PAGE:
Military must tune in to other faiths
Who ya gonna pray to?
The military services have been wrestling with just this question, and now the House of Representatives has weighed in on it as well. Navy and Air Force rules are that chaplains can pray in the name of Jesus only in settings where participation is voluntary. In nonvoluntary settings they must use nonsectarian prayers or silence.
In an amendment to the recently passed defense authorization bill, Congress changed those rules so that each military chaplain "shall have the prerogative to pray according to the dictates of the chaplain's own conscience, except as must be limited by military necessity, with any such limitation being imposed in the least restrictive manner feasible."
Several evangelical groups want chaplains to be able to pray "in the name of Jesus" under all circumstances.
It is curious to contemplate what sort of military necessity might dictate the use of nonsectarian prayer language. We're losing, and the military wants all bets covered? Or it might be that sectarian prayer is inherently divisive, and cohesion in multifaith units has military value. But that might be too logical. "Military necessity" is one of those nicely ambiguous terms like "national security" that can mean whatever leaders want it to mean.
The culture wars aspect aside, the issue raises a number of interesting theological questions. Does God, or Jesus, require that all prayers be correctly addressed? Without a correct "G-mail" address, will your missive fail to go through like an e-mail with a bad ISP? Presumably any higher power capable of responding to prayer knows the intention of the one who is praying. Otherwise prayer is reduced to a magical incantation.
Clergy colleagues of mine who have declined to use generic language in civic gatherings have told me that any prayer not "in Jesus' name" is not in fact a prayer, and they won't do it. I guess one must respect that, although Jesus was probably never called that by his contemporaries, the word Jesus being the translation of a transliteration. However, it raises the second theological issue.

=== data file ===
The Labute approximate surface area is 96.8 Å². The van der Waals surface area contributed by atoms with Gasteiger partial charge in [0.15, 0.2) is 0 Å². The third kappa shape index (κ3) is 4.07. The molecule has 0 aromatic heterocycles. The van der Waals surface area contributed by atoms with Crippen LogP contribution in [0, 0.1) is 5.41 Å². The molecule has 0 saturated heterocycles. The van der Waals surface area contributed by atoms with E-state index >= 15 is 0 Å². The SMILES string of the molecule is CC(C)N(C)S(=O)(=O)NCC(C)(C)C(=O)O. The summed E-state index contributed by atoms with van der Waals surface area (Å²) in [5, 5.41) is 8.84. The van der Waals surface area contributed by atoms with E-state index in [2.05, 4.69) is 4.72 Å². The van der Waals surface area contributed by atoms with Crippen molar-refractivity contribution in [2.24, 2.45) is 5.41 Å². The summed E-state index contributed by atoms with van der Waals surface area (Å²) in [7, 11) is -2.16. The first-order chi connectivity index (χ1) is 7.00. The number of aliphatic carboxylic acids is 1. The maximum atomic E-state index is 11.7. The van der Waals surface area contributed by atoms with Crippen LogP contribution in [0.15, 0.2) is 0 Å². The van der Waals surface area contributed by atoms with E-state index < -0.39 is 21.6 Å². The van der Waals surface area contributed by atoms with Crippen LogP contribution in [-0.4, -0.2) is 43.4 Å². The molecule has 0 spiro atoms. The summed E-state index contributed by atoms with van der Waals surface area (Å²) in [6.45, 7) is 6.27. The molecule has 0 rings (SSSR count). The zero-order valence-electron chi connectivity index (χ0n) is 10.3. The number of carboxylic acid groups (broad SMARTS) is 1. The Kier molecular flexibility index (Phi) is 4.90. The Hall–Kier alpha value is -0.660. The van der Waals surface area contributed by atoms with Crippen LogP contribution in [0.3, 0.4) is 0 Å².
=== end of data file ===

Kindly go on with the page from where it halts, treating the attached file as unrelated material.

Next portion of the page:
For whose benefit is a public prayer? Is it simply a cultural patina to give the occasion an aura of solemnity? Is it intended to invoke (to call forth) in those assembled an awareness of a presence in their midst that will influence the behavior of those present? Do we assume that presence will not be there unless correctly invited?
Too often, it is a spirit of division that is invoked in a multifaith gathering when it is subjected to a sectarian prayer. The benefit of the prayer is only for those who already agree with the faith of the one praying. And the implication is that the rest had better convert! It was just that circumstance that produced the Navy and Air Force rules after very coercive behavior by some officers and chaplains at their respective military academies. Some believers simply cannot resist the temptation to coerce captive audiences and vulnerable people.
For chaplains, both military and hospital, the best practices guideline has long been that clergy are first tasked with addressing the spiritual needs of those they are serving, and in the language and style of those being served. In this spirit, I comfortably prayed and counseled with patients of very differing faiths from mine when I was a hospital chaplain. I think of the priest on the old "M*A*S*H" series on TV. Any chaplain who cannot in good conscience do that probably shouldn't be a chaplain.
Father Dennis and I used to refer folk to each other, much to the surprise of our colleagues from other churches. When someone in my church's religion classes clearly spoke "Catholic" as their preferred theological language, I sent them to him. When people said "Father, I can't believe that," he sent them to me. We both assumed that if God exists, God is surely multilingual. Which is a good thing, since biblical Greek and Hebrew are pretty hard to learn.
My theological school systematic theology professor said prayer was standing utterly naked as if in the presence of God. That's probably a good spiritual discipline even for an atheist. And it's worth remembering that Jews "lost" the vowels from the ancient Hebrew name for God so that people wouldn't be tempted to try to manipulate God or each other by invoking the name.
But then, maybe this is all just about the culture wars hassle after all.
The Rev. Mike Young is minister of the First Unitarian Church of Honolulu.